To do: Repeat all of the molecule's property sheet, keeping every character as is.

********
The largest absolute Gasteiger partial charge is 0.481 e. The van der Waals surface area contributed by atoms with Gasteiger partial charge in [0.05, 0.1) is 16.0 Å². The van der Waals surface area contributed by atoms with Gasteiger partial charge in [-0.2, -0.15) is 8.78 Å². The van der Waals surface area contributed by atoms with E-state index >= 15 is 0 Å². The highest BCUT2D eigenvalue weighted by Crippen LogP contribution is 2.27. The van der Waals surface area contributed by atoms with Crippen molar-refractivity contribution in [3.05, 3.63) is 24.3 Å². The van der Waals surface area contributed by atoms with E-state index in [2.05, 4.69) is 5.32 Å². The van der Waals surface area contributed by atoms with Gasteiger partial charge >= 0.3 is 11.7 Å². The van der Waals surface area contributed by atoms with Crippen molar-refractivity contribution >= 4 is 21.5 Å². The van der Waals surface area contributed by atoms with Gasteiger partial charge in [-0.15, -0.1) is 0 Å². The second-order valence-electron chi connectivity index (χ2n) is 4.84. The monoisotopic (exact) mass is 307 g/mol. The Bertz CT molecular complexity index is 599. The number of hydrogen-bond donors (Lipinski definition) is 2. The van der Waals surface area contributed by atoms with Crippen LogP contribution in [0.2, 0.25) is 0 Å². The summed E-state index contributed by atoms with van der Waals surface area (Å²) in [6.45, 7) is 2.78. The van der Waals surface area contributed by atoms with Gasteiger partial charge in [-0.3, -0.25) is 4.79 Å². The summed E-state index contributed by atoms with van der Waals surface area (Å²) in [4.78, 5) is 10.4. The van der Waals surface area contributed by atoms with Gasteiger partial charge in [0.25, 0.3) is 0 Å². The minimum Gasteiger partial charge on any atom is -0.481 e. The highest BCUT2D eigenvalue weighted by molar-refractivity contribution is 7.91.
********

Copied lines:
The largest absolute Gasteiger partial charge is 0.481 e. The van der Waals surface area contributed by atoms with Gasteiger partial charge in [0.05, 0.1) is 16.0 Å². The van der Waals surface area contributed by atoms with Gasteiger partial charge in [-0.2, -0.15) is 8.78 Å². The van der Waals surface area contributed by atoms with E-state index >= 15 is 0 Å². The highest BCUT2D eigenvalue weighted by Crippen LogP contribution is 2.27. The van der Waals surface area contributed by atoms with Crippen molar-refractivity contribution in [3.05, 3.63) is 24.3 Å². The van der Waals surface area contributed by atoms with E-state index in [2.05, 4.69) is 5.32 Å². The van der Waals surface area contributed by atoms with Gasteiger partial charge >= 0.3 is 11.7 Å². The van der Waals surface area contributed by atoms with Crippen molar-refractivity contribution >= 4 is 21.5 Å². The van der Waals surface area contributed by atoms with Gasteiger partial charge in [-0.15, -0.1) is 0 Å². The second-order valence-electron chi connectivity index (χ2n) is 4.84. The monoisotopic (exact) mass is 307 g/mol. The Bertz CT molecular complexity index is 599. The number of hydrogen-bond donors (Lipinski definition) is 2. The van der Waals surface area contributed by atoms with Crippen LogP contribution in [0.2, 0.25) is 0 Å². The summed E-state index contributed by atoms with van der Waals surface area (Å²) in [6.45, 7) is 2.78. The van der Waals surface area contributed by atoms with Gasteiger partial charge in [-0.3, -0.25) is 4.79 Å². The summed E-state index contributed by atoms with van der Waals surface area (Å²) in [4.78, 5) is 10.4. The van der Waals surface area contributed by atoms with Gasteiger partial charge in [0.25, 0.3) is 0 Å². The minimum Gasteiger partial charge on any atom is -0.481 e. The highest BCUT2D eigenvalue weighted by molar-refractivity contribution is 7.91.